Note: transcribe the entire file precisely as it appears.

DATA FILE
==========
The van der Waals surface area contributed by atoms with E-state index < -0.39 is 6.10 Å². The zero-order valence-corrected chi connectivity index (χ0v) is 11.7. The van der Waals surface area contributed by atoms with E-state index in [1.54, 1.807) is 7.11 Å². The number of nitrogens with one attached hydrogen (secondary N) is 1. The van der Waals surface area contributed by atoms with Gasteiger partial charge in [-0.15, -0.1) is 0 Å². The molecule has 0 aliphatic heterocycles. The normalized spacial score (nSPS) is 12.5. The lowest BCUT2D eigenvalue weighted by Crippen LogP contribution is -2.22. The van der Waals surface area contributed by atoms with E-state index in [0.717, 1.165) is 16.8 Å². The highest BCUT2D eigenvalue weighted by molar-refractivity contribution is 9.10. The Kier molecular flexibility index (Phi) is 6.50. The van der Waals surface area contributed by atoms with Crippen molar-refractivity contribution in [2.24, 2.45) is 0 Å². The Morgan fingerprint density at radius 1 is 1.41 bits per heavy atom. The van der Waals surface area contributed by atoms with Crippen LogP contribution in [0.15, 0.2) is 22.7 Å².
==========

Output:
The van der Waals surface area contributed by atoms with E-state index < -0.39 is 6.10 Å². The zero-order valence-corrected chi connectivity index (χ0v) is 11.7. The van der Waals surface area contributed by atoms with E-state index in [1.54, 1.807) is 7.11 Å². The number of nitrogens with one attached hydrogen (secondary N) is 1. The van der Waals surface area contributed by atoms with Gasteiger partial charge in [-0.15, -0.1) is 0 Å². The molecule has 0 aliphatic heterocycles. The normalized spacial score (nSPS) is 12.5. The lowest BCUT2D eigenvalue weighted by Crippen LogP contribution is -2.22. The van der Waals surface area contributed by atoms with E-state index in [0.717, 1.165) is 16.8 Å². The highest BCUT2D eigenvalue weighted by molar-refractivity contribution is 9.10. The Kier molecular flexibility index (Phi) is 6.50. The van der Waals surface area contributed by atoms with Crippen molar-refractivity contribution in [2.24, 2.45) is 0 Å². The Morgan fingerprint density at radius 1 is 1.41 bits per heavy atom. The van der Waals surface area contributed by atoms with Crippen LogP contribution in [0.15, 0.2) is 22.7 Å².